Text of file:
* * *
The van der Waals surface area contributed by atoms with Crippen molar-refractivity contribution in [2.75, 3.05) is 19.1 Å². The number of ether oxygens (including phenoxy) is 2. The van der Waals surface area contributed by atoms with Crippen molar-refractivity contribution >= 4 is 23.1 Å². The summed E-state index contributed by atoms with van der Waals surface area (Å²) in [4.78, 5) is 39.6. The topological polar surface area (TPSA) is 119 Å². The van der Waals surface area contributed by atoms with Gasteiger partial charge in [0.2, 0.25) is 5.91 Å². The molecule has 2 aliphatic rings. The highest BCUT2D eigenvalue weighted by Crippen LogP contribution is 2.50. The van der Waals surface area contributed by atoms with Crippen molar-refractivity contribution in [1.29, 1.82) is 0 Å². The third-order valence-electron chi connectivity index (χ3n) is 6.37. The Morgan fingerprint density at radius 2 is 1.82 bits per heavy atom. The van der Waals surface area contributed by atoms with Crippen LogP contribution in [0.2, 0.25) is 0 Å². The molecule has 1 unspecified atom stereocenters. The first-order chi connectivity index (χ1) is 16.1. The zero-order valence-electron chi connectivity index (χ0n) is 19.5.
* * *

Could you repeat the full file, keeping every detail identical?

The van der Waals surface area contributed by atoms with Crippen molar-refractivity contribution in [2.75, 3.05) is 19.1 Å². The number of ether oxygens (including phenoxy) is 2. The van der Waals surface area contributed by atoms with Crippen molar-refractivity contribution >= 4 is 23.1 Å². The summed E-state index contributed by atoms with van der Waals surface area (Å²) in [4.78, 5) is 39.6. The topological polar surface area (TPSA) is 119 Å². The van der Waals surface area contributed by atoms with Gasteiger partial charge in [0.2, 0.25) is 5.91 Å². The molecule has 2 aliphatic rings. The highest BCUT2D eigenvalue weighted by Crippen LogP contribution is 2.50. The van der Waals surface area contributed by atoms with Crippen molar-refractivity contribution in [1.29, 1.82) is 0 Å². The third-order valence-electron chi connectivity index (χ3n) is 6.37. The Morgan fingerprint density at radius 2 is 1.82 bits per heavy atom. The van der Waals surface area contributed by atoms with Crippen LogP contribution in [0.2, 0.25) is 0 Å². The molecule has 1 unspecified atom stereocenters. The first-order chi connectivity index (χ1) is 16.1. The zero-order valence-electron chi connectivity index (χ0n) is 19.5.